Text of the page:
Slip-cueing  

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Slip-cueing is a DJ technique that consists of holding a record still while the platter rotates underneath the slipmat and releasing it at the right moment. This way the record accelerates to the right speed almost immediately, without waiting for the heavy platter to start up. Slip-cueing was introduced to the disco scene by Francis Grasso.

"Francis was the first DJ to perfect the current technique for stitching records together in seamless sequences. He invented the trick of "slip-cueing"; Holding the disc with his thumb while the turntable whirled beneath insulated by a felt pad, he would locate with an earphone the best spot to make the splice, then release the next side precisely on the beat. When he got Thorens turntables with speed controls, he supplemented his cuing technique with speed changes that enabled him to match up the records perfectly in tempo." (Goldman, 1978)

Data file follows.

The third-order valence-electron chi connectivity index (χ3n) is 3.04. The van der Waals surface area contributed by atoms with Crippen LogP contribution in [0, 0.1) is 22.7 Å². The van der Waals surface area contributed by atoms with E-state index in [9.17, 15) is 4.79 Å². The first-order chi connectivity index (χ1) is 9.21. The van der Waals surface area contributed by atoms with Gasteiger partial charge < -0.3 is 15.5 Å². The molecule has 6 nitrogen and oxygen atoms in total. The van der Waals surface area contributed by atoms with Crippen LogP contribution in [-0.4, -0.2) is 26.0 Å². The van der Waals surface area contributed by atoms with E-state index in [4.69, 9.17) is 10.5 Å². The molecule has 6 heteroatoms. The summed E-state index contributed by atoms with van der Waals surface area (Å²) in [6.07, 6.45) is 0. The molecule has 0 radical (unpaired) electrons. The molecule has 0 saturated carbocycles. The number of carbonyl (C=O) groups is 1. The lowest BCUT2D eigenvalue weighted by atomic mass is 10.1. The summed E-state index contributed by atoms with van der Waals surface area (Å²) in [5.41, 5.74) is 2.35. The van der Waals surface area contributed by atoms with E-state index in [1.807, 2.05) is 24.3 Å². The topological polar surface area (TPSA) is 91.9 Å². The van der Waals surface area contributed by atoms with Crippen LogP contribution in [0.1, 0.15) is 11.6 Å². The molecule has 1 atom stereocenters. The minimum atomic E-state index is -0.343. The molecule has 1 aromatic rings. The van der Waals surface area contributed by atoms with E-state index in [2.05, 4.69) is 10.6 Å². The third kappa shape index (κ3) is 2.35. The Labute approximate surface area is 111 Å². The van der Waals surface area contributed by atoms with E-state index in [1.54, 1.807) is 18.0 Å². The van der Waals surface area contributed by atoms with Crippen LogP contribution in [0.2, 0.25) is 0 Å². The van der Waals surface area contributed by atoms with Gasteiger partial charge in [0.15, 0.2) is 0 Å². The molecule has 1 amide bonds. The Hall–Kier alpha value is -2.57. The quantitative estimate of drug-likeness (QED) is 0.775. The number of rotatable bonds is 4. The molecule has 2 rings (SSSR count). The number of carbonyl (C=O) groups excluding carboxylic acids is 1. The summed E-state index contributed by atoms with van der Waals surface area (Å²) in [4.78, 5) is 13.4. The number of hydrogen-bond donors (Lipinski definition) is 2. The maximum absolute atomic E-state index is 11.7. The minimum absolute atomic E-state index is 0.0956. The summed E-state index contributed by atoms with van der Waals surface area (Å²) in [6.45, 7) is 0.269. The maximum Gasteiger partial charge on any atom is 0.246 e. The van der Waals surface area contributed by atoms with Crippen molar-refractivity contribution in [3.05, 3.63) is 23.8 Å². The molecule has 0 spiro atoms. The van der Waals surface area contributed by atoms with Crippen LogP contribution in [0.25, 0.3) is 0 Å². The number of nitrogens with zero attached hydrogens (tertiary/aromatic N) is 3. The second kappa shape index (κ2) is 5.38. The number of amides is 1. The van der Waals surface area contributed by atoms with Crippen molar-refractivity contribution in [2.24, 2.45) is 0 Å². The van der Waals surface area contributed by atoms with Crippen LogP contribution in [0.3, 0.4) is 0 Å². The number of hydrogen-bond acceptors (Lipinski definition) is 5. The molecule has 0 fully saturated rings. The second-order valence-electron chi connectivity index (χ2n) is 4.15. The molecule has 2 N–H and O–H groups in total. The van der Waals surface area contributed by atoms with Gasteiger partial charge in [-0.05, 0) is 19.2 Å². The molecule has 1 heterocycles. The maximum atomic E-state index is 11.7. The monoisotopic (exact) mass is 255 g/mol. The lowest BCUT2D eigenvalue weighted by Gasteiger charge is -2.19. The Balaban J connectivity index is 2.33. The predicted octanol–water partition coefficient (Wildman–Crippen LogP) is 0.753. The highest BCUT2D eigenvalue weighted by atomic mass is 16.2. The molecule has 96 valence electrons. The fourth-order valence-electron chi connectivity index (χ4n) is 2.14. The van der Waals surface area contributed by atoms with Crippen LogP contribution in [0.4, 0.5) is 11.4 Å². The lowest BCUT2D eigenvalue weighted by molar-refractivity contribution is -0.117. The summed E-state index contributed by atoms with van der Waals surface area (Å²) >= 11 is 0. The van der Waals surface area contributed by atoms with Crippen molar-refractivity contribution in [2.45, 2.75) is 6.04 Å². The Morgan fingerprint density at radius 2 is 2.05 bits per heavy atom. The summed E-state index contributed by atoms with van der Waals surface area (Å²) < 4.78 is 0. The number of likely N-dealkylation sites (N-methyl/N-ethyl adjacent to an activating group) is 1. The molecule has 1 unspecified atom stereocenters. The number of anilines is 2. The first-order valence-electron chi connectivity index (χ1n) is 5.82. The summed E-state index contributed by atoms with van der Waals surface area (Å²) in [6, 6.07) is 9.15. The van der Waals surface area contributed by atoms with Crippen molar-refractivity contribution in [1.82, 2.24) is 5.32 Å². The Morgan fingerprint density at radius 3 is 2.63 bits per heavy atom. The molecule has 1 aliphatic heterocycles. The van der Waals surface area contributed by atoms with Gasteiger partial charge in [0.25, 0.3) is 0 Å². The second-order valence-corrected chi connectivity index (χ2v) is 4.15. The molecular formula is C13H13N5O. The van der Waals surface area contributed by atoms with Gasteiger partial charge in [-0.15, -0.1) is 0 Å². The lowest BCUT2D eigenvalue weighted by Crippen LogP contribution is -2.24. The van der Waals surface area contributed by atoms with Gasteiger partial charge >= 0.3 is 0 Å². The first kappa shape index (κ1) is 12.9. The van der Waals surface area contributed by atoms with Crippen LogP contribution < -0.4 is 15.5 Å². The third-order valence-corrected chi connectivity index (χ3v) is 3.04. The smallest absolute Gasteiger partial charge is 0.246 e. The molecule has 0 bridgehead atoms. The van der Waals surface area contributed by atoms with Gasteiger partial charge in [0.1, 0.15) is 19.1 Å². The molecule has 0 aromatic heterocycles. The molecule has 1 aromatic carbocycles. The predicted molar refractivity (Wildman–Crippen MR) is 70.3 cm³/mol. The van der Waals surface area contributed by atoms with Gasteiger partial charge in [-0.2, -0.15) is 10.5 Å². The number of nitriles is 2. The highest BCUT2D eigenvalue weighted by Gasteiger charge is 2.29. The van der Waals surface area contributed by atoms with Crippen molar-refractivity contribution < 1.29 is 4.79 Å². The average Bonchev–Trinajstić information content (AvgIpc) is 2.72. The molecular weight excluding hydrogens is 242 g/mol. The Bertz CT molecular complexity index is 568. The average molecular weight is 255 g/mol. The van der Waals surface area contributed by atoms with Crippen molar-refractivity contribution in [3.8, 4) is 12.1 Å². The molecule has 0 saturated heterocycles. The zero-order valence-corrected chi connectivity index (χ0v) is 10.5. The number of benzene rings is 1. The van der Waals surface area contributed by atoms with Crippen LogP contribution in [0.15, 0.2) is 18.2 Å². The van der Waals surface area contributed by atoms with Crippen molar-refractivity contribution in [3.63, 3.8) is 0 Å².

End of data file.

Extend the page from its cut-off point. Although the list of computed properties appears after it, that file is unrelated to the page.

While the technique of slip cueing had originated in the broadcast industry several years before, it was Francis Grasso who changed the style by releasing the next song on beat, creating a continuous flow of music for a nightclub dance floor.

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Unless indicated otherwise, the text in this article is either based on Wikipedia article "Slip-cueing" or another language Wikipedia page thereof used under the terms of the GNU Free Documentation License; or on original research by Jahsonic and friends. See Art and Popular Culture's copyright notice.

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